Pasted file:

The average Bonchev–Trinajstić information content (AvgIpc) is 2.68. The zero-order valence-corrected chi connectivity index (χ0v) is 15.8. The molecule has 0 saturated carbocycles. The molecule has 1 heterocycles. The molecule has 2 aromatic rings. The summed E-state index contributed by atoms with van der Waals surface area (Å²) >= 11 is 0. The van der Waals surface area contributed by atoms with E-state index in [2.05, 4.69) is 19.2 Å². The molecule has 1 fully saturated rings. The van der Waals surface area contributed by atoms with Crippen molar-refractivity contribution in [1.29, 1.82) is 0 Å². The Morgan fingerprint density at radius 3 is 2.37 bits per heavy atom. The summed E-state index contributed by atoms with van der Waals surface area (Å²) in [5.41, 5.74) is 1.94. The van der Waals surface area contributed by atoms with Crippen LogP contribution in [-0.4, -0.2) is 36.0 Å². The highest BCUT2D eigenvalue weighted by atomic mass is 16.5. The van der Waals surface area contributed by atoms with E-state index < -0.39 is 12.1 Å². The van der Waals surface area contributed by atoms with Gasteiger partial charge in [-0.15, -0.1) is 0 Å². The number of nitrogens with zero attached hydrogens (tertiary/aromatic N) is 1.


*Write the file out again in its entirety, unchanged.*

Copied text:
The average Bonchev–Trinajstić information content (AvgIpc) is 2.68. The zero-order valence-corrected chi connectivity index (χ0v) is 15.8. The molecule has 0 saturated carbocycles. The molecule has 1 heterocycles. The molecule has 2 aromatic rings. The summed E-state index contributed by atoms with van der Waals surface area (Å²) >= 11 is 0. The van der Waals surface area contributed by atoms with E-state index in [2.05, 4.69) is 19.2 Å². The molecule has 1 fully saturated rings. The van der Waals surface area contributed by atoms with Crippen molar-refractivity contribution in [1.29, 1.82) is 0 Å². The Morgan fingerprint density at radius 3 is 2.37 bits per heavy atom. The summed E-state index contributed by atoms with van der Waals surface area (Å²) in [5.41, 5.74) is 1.94. The van der Waals surface area contributed by atoms with Crippen LogP contribution in [-0.4, -0.2) is 36.0 Å². The highest BCUT2D eigenvalue weighted by atomic mass is 16.5. The van der Waals surface area contributed by atoms with E-state index < -0.39 is 12.1 Å². The van der Waals surface area contributed by atoms with Gasteiger partial charge in [-0.15, -0.1) is 0 Å². The number of nitrogens with zero attached hydrogens (tertiary/aromatic N) is 1.